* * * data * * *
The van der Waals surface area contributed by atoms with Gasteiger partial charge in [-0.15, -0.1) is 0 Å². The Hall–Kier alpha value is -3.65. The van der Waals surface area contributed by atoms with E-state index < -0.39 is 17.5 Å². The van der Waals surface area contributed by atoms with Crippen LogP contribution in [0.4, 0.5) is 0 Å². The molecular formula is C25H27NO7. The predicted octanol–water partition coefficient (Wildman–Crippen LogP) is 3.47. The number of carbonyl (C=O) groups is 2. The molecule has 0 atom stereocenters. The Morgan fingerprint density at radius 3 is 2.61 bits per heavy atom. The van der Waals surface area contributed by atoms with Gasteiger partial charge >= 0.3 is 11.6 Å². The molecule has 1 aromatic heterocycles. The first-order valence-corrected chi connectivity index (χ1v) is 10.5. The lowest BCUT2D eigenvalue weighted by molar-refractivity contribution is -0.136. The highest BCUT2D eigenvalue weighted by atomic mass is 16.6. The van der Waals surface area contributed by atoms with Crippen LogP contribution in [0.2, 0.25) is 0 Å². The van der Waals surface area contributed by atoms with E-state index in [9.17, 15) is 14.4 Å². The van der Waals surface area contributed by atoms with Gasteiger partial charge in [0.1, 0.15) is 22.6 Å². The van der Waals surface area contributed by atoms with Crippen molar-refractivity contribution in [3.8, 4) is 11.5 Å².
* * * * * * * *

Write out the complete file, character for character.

The van der Waals surface area contributed by atoms with Gasteiger partial charge in [-0.15, -0.1) is 0 Å². The Hall–Kier alpha value is -3.65. The van der Waals surface area contributed by atoms with E-state index < -0.39 is 17.5 Å². The van der Waals surface area contributed by atoms with Crippen LogP contribution in [0.4, 0.5) is 0 Å². The molecular formula is C25H27NO7. The predicted octanol–water partition coefficient (Wildman–Crippen LogP) is 3.47. The number of carbonyl (C=O) groups is 2. The molecule has 0 atom stereocenters. The Morgan fingerprint density at radius 3 is 2.61 bits per heavy atom. The van der Waals surface area contributed by atoms with Gasteiger partial charge >= 0.3 is 11.6 Å². The molecule has 1 aromatic heterocycles. The first-order valence-corrected chi connectivity index (χ1v) is 10.5. The lowest BCUT2D eigenvalue weighted by molar-refractivity contribution is -0.136. The highest BCUT2D eigenvalue weighted by atomic mass is 16.6. The van der Waals surface area contributed by atoms with Crippen LogP contribution in [0.2, 0.25) is 0 Å². The van der Waals surface area contributed by atoms with E-state index in [9.17, 15) is 14.4 Å². The van der Waals surface area contributed by atoms with Gasteiger partial charge in [0.1, 0.15) is 22.6 Å². The van der Waals surface area contributed by atoms with Crippen molar-refractivity contribution in [3.8, 4) is 11.5 Å².